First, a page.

The contract was signed between Brown and plaintiff on January 18, 1965. Plaintiff arranged for payment to Brown by a series of notes. Vaughan was not present at the signing, but Brown told Raymond White that "he had talked to Mr. Vaughan and he had everything worked out; that Mr. Vaughan had furnished him with a layout and lists of material and figured out the price and they had agreed on a 15 per cent discount, and everything was all agreed." Raymond White testified that he had not discussed the discount with Brown at all, but only with Vaughan and that this was in the first part of January, about two weeks before he talked to Brown. Raymond also testified that when he and Brown signed the contract, there was no discussion about the discount or the equipment being sold, because all the terms had been prepared and agreed upon ahead of time by White's and Vaughan. There was evidently discussion between Vaughan and Brown about which De Laval dealer would "do the job the way De Laval wanted it done." Brown testified that Vaughan thought Brown "should give them [White's] a 15 per cent discount in order to get the job." As part of the inducement to Brown to take the job, Vaughan agreed to supervise and help with the installation.4 As early as November 14, 1964, Vaughan had advised James White by letter that "everything will be done under direct factory supervision."
The Whites consistently denied that they knew that they were dealing with Brown as an entity independent from De Laval. James White testified that Brown became the seller because "he was brought in by De Laval Company." He also said that Brown was "just an in-between man. He didn't dare open his mouth."
In January 1965 before plaintiff bought the equipment, Raymond White arranged with Vaughan, not Brown, as to the time for its installation. Except for the smaller items, all of the equipment was delivered directly by De Laval. It was installed by Vaughan, another of De Laval's men named Meagher, Brown, and two of Brown's employees. When it was ready, Vaughan held a class for White's employees on the operation of the new equipment. Milking with the new equipment began during the first week of April 1965. But from the start, something was wrong. The cows were uneasy and nervous when the new equipment was used on them. The Whites immediately complained, mostly to Vaughan. Vaughan stayed three days at the farm. He suggested that White's men and animals were unfamiliar with the new equipment and had to get used to it. But milk production declined rapidly, and there was abundant evidence that the cows had contracted mastitis.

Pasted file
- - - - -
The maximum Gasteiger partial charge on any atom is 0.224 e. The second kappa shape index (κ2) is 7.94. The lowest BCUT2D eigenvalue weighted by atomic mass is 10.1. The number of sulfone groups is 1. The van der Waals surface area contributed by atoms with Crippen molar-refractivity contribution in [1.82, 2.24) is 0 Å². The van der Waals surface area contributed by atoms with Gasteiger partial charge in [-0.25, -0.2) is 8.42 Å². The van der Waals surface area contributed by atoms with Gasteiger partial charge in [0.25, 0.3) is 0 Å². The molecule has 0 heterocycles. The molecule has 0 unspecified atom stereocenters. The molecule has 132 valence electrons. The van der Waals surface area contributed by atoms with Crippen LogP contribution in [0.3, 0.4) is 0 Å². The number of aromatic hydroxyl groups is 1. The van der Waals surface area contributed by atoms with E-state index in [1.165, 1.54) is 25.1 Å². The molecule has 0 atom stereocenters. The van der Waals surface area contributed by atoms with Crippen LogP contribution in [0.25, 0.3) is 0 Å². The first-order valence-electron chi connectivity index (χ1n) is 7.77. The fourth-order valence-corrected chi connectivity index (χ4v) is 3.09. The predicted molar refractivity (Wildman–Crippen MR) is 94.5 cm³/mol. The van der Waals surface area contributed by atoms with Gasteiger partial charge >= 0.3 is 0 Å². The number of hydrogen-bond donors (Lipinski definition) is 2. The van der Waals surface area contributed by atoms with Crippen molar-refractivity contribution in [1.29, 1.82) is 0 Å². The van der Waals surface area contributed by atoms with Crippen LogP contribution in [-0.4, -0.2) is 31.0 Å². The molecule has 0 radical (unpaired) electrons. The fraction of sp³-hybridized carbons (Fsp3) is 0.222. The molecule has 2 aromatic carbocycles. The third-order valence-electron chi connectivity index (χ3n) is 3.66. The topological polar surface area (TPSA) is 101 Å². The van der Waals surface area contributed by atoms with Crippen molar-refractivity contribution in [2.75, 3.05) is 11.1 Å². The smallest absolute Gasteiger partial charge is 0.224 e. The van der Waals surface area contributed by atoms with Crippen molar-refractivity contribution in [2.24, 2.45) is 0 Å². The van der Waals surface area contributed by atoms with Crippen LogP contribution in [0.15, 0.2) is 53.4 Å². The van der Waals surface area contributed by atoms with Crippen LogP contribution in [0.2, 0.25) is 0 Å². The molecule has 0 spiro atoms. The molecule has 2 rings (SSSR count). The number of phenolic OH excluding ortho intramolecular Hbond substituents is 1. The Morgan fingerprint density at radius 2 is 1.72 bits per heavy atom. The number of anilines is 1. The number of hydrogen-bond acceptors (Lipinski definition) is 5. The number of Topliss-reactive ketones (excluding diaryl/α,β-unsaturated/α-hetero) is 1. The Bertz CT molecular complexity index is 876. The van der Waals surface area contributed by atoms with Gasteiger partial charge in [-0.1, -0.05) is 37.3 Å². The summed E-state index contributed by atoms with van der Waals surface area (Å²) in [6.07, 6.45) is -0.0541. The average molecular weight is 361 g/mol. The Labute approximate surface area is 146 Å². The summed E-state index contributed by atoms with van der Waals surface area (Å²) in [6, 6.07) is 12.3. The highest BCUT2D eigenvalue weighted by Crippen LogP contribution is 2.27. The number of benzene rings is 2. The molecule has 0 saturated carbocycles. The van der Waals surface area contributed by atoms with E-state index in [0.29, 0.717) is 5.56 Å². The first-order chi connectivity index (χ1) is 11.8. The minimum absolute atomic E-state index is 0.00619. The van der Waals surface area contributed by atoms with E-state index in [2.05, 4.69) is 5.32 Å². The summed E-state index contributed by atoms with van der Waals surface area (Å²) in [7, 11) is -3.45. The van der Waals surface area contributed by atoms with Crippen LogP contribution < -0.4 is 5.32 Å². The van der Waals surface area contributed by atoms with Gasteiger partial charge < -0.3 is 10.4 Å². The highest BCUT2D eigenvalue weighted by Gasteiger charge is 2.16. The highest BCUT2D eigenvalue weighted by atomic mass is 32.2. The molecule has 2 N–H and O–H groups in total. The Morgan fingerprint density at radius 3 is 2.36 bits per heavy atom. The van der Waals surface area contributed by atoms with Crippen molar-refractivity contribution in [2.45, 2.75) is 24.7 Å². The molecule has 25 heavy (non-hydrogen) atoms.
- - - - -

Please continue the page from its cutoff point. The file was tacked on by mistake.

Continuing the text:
De Laval sent several experts to the farm to try and discover the cause of the trouble. From the very first day the new equipment was used the Whites complained continuously to Vaughan and even the complaints they occasionally made to Brown were referred to Vaughan or Meagher. There was evidence that between April and the first of May 1965, James White complained to Vaughan and Meagher possibly eight or ten times and from April 1 through August 1965 he complained to De Laval directly "probably 30" times. James White testified that complaints were made to Vaughan because "[t]his is the man I did business with, Joe Vaughan."
In Massachusetts it is well settled that lack of privity is an absolute defense to an action for breach of warranty. Haley v. Allied Chemical Corp., 353 Mass. 325, 331, 231 N.E.2d 549, 553 (1967). But on the above facts, we think the jury could have reasonably found that Brown was acting as the agent for De Laval and that there was in fact privity between White's and De Laval even though Brown was the actual signatory of the contract.
Initially, defendant argues that the agency theory was neither pleaded nor proved in the district court. It is true that it was not pleaded. However, the general rule is that in actions against a principal, there is no necessity of pleading that the agreement was executed through an agent. Independence Indemnity Co. v. Grants Pass & Josephine Bank, 29 F.2d 83, 85 (9th Cir. 1928); Annotation, 89 A.L.R. 895 (1934). This point was raised in argument in the district court and it is properly here on appeal.